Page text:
Hops advice on American IPA w/ wheat (10 gal)?

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EdmontonBoil

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I'm trying the following recipe tomorrow for my first stab at 10 gallon brewing. Going for an American IPA...-ish. It's going to be on the darker side, west coast, rather than east coast. I decided to add the wheat because I like good mouth-feel in beers... I may have overdone it a bit.

16 lbs 2-row
2 lbs white wheat
1.75 lbs dark munich
1 lb crystal malt (120L)
1 lb dextrose

I'm using what hops I have on hand, which is Centennial and East Kent Golding. BeerSmith says that 3 oz Centennial (60 minutes) and 1 oz Golding (15) should be sufficiently bitter for the style. Anyone have any thoughts on that?

In a perfect world, I'd use a more complex hops mixture, but you brew what you've got...
 

IslandLizard

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Malts look fine, just a little darker with the C120, which is OK.
If that's wheat malt, not flaked wheat, make sure to crush it finely on a narrow gap (0.025"), they're very small kernels.
Mashing lowish, 150-152?
Aiming at an OG around 1.060-1.065?

IPAs thrive on dry hops for flavor and aroma. What do you have in mind for those? More Centennial?
 
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EdmontonBoil

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Would there be any problem with using more Centennial? Most of the recipes I see look like they try to have a complex blend of hops.
 

IslandLizard

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Would there be any problem with using more Centennial? Most of the recipes I see look like they try to have a complex blend of hops.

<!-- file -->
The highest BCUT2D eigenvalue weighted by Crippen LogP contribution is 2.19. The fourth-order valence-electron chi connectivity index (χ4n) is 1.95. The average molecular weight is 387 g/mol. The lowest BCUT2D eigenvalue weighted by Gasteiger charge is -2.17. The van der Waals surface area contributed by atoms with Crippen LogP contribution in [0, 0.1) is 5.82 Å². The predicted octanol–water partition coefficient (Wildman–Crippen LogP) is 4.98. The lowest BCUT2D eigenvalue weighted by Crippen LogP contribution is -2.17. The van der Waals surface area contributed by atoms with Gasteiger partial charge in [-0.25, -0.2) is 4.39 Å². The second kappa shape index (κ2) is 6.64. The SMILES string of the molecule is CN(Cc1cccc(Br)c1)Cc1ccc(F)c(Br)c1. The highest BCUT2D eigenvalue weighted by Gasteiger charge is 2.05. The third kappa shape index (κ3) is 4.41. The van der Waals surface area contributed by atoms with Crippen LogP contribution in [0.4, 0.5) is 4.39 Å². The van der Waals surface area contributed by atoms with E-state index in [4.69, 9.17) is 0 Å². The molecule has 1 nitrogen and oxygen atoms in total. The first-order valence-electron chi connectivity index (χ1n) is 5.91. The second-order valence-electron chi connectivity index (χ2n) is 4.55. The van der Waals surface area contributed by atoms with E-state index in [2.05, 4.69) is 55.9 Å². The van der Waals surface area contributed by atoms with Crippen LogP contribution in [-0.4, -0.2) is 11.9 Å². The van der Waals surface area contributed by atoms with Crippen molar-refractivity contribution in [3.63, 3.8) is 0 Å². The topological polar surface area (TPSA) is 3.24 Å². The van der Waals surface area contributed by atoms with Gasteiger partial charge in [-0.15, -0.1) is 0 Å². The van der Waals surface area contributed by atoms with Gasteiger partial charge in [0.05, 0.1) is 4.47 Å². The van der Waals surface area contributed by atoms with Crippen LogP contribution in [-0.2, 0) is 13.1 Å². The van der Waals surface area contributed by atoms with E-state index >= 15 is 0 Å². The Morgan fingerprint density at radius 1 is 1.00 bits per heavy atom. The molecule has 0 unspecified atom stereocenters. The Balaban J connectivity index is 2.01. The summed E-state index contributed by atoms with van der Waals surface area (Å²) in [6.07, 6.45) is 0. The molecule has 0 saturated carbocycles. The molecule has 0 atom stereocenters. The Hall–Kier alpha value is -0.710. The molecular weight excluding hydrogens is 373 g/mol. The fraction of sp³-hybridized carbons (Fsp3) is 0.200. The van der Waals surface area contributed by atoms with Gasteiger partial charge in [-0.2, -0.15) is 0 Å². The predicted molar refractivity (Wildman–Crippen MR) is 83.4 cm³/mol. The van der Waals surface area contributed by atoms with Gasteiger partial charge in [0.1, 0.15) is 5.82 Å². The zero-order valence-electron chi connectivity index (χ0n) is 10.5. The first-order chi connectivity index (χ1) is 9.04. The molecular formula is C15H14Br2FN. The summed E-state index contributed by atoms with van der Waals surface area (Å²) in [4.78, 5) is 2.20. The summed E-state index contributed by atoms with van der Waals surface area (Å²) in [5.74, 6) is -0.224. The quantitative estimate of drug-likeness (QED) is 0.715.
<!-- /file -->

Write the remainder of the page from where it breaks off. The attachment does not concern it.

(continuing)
There are quite a few single hop craft IPAs, some are quite famous. E.g, Bell's Two Hearted uses only Centennial, Sierra Nevada's Pale Ale is 100% Cascade.

Using 2-3 (or more) different hops increases complexity and flavor profiles one cannot get from a single hop. There are endless combinations, of course.

Do you have or can you get any other hops that would be suitable for dry hopping?
We have several threads on IPAs and NEIPAs for inspiration.

Also, 10 gallons of a single beer is quite a bit for homebrewing. Why that much of one, it sounds like it's still experimental?
 
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EdmontonBoil

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Thanks for the feedback on the hops. We were actually hoping to have something a little like Bell's Two Hearted ale, so that's confirmation that things should work.

Regarding batch size, we like to host quite a bit and have easy-going friends who enjoying drinking with us. I've been brewing every 2-3 weeks, which is honestly a little more than my schedule allows right now... so I'm going to dive into larger scale so I can get down to brewing about once per month. Not ideal, but it'll work for our situation.
 

BrewnWKopperKat

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16 lbs 2-row
2 lbs white wheat
1.75 lbs dark munich
1 lb crystal malt (120L)
1 lb dextrose

Personally, I find that crystal 120L provides burnt flavors (like burnt Sugar) that I don't enjoy. Supposedly one also can get darker fruit flavors (raisin, prunes), which don't seem to be appropriate for an ale in the spirit of Two-Hearted.
 
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